Was Malaysia Airlines Capt.trying to save Flight 370?

Was Malaysia Airlines Capt.trying to save Flight 370?

On Tuesday morning, Wired magazine published a piece by experienced pilot, Chris Goodfellow. In this piece, Goodfellow explains in detail why he believes the plane had a smoldering fire in the cockpit, why the transponders were taken out, and why the plane was flown erratically. For him, all of these actions point to a fire.

It was a very hot night when Flight 370 took off. Goodfellow explained that when conditions are hot enough, and the runway long enough, the front tires may sometime catch fire from the heat. When the plane’s landing gear is retracted into the plane, the smoldering tire takes the smoke and fumes directly into the cockpit. It can also cause an electrical fire. He writes:

“…there is the possibility, given the timeline, that there was an overheat on one of the front landing gear tires, it blew on takeoff and started slowly burning…Yes, this happens with underinflated tires. Remember: Heavy plane, hot night, sea level, long-run takeoff…Once going, a tire fire would produce horrific, incapacitating smoke. Yes, pilots have access to oxygen masks, but this is a no-no with fire. Most have access to a smoke hood with a filter, but this will last only a few minutes depending on the smoke level.”

It makes sense, then, that Captain Zaharie Ahmad Shah would turn the plane around and head for the nearest, easiest airport to make an emergency landing. This happens to be the 13,000 foot airstrip at Palau Langkawi, and not back to Kuala Lumpur. The path the plane took would have taken it directly to the Langkawi airstrip, located in the Malacca Strait, the original area where authorities believed the plane went down. While the airport in Kuala Lumpur requires getting beyond 8,000 foot ridges, Langkawi's airstrip is easily accessible and bordered by the sea.

But what about the transponders and the erratic flying method? Goodfellow explains that also. He writes:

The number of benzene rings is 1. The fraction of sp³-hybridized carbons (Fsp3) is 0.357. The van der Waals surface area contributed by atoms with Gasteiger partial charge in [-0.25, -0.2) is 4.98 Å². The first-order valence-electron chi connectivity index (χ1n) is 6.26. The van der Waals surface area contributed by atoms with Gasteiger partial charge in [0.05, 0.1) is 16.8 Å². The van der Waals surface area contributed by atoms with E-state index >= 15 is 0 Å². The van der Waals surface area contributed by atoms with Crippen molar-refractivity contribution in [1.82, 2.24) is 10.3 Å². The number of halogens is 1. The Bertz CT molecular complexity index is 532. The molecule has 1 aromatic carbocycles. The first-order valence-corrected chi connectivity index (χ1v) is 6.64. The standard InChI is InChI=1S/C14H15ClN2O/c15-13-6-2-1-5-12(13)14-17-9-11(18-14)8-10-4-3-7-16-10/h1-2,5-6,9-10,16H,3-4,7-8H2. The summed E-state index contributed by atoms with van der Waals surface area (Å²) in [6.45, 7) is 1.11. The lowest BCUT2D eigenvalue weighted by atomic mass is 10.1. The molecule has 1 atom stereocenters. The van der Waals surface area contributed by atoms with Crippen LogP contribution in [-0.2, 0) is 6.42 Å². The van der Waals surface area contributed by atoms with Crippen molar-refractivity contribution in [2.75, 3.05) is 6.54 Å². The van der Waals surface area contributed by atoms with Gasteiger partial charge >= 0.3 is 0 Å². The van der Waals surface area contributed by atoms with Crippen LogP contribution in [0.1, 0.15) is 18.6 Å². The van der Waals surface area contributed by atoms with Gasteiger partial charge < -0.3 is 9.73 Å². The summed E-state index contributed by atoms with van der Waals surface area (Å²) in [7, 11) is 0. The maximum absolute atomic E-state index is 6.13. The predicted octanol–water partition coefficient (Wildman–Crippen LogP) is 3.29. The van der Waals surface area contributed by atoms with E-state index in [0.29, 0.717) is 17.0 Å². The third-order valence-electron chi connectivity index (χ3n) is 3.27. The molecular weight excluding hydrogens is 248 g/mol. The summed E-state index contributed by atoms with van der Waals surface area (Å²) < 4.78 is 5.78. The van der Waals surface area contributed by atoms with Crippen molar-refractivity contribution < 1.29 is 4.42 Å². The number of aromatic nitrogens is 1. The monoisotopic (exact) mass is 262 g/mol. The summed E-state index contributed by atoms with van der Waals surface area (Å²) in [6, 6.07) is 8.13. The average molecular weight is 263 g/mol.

“In the case of a fire, the first response is to pull the main busses and restore circuits one by one until you have isolated the bad one. If they pulled the busses, the plane would go silent. It probably was a serious event and the flight crew was occupied with controlling the plane and trying to fight the fire. Aviate, navigate, and lastly, communicate is the mantra in such situations.”

So, the pilots likely pulled the plugs on the transponders and all other instruments in an attempt to figure out which one was causing the problems. Makes sense.

Goodfellow is hesitant to rely completely on the radars that indicate extreme altitude fluctuations. However, he does believe that flying the plane to 45,000 feet could have been a desperate effort to kill the fire by denying it oxygen. Remember, the higher the altitude, the less oxygen, and fire depends on oxygen to stay alive, which is why Shah and his co-pilot could not use their oxygen masks. A sudden dive could point to either an attempt to extinguish the flames or a temporary engine stall, which Captain Shah was able to recover from.

While authorities have looked at possible reasons why the two pilots might have hijacked the plane or even committed suicide while taken more than 200 people with them, Goodfellow calls Captain Shah a hero for his efforts to get the plane to Palau Langkawi. Like the author of this piece, I have seen few perspectives from an experienced pilot’s point of view.

Despite an oil rig’s worker claim that he saw a plane go down in flames in the South China Sea, Goodfellow’s theory is the best bet for finding the plane. Although it was a warm, clear night, what the oil rig worker saw could literally have been anything.

So, why did the plane continue sending pings, indicating that it was still in the air? It's possible that the plane was set on autopilot, and that Shah and co-pilot Hamid were overcome by the fumes and lost consciousness before they were able to land the plane. If this is the case, then it could indicate that the fire was not extinguished and continued to burn.

Taking the plane to 45,000 feet while the plane was in distress could have caused passengers and crew alike to lose consciousness, which would explain why no family members received any phone calls or text messages. The flight tower is said to be unmanned between the hours of 11 p.m. and 5 a.m., which would also explain why the radar failed to pick it up.

It seems like a perfect storm of unfortunate circumstances occurred on board the plane, and like most people, I believe everyone is likely dead in the bottom of the ocean. The problem is, no one knows exactly where to look.

Instead of media outlets and the authorities looking for a reason to vilify and demonize Captain Zaharie Ahmad Shah and his co-pilot, Fariq Abdul Hamid, we should be hailing them as heroes for attempting to do the impossible: saving the plane and keeping its passengers alive.


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